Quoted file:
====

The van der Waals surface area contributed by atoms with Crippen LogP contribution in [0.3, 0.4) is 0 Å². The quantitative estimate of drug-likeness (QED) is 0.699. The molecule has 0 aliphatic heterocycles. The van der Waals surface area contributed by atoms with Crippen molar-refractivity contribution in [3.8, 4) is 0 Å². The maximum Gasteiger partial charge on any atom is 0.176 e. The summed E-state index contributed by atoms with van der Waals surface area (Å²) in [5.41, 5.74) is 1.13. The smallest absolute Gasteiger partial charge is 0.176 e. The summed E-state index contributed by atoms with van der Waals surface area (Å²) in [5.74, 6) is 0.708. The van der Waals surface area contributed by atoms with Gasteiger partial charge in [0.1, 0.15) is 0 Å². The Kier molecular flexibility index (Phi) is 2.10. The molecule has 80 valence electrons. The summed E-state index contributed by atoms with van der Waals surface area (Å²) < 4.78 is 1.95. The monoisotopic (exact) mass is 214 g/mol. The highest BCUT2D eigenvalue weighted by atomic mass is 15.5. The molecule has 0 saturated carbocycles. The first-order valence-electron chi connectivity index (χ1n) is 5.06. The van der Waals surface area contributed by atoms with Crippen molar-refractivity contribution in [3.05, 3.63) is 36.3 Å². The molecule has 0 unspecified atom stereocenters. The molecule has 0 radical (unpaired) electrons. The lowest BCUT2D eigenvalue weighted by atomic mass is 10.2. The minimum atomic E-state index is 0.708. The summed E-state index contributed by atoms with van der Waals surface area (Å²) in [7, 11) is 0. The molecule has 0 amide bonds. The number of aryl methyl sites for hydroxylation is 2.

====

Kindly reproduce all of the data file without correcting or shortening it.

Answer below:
The van der Waals surface area contributed by atoms with Crippen LogP contribution in [0.3, 0.4) is 0 Å². The quantitative estimate of drug-likeness (QED) is 0.699. The molecule has 0 aliphatic heterocycles. The van der Waals surface area contributed by atoms with Crippen molar-refractivity contribution in [3.8, 4) is 0 Å². The maximum Gasteiger partial charge on any atom is 0.176 e. The summed E-state index contributed by atoms with van der Waals surface area (Å²) in [5.41, 5.74) is 1.13. The smallest absolute Gasteiger partial charge is 0.176 e. The summed E-state index contributed by atoms with van der Waals surface area (Å²) in [5.74, 6) is 0.708. The van der Waals surface area contributed by atoms with Gasteiger partial charge in [0.1, 0.15) is 0 Å². The Kier molecular flexibility index (Phi) is 2.10. The molecule has 80 valence electrons. The summed E-state index contributed by atoms with van der Waals surface area (Å²) < 4.78 is 1.95. The monoisotopic (exact) mass is 214 g/mol. The highest BCUT2D eigenvalue weighted by atomic mass is 15.5. The molecule has 0 saturated carbocycles. The first-order valence-electron chi connectivity index (χ1n) is 5.06. The van der Waals surface area contributed by atoms with Crippen molar-refractivity contribution in [3.05, 3.63) is 36.3 Å². The molecule has 0 unspecified atom stereocenters. The molecule has 0 radical (unpaired) electrons. The lowest BCUT2D eigenvalue weighted by atomic mass is 10.2. The minimum atomic E-state index is 0.708. The summed E-state index contributed by atoms with van der Waals surface area (Å²) in [7, 11) is 0. The molecule has 0 amide bonds. The number of aryl methyl sites for hydroxylation is 2.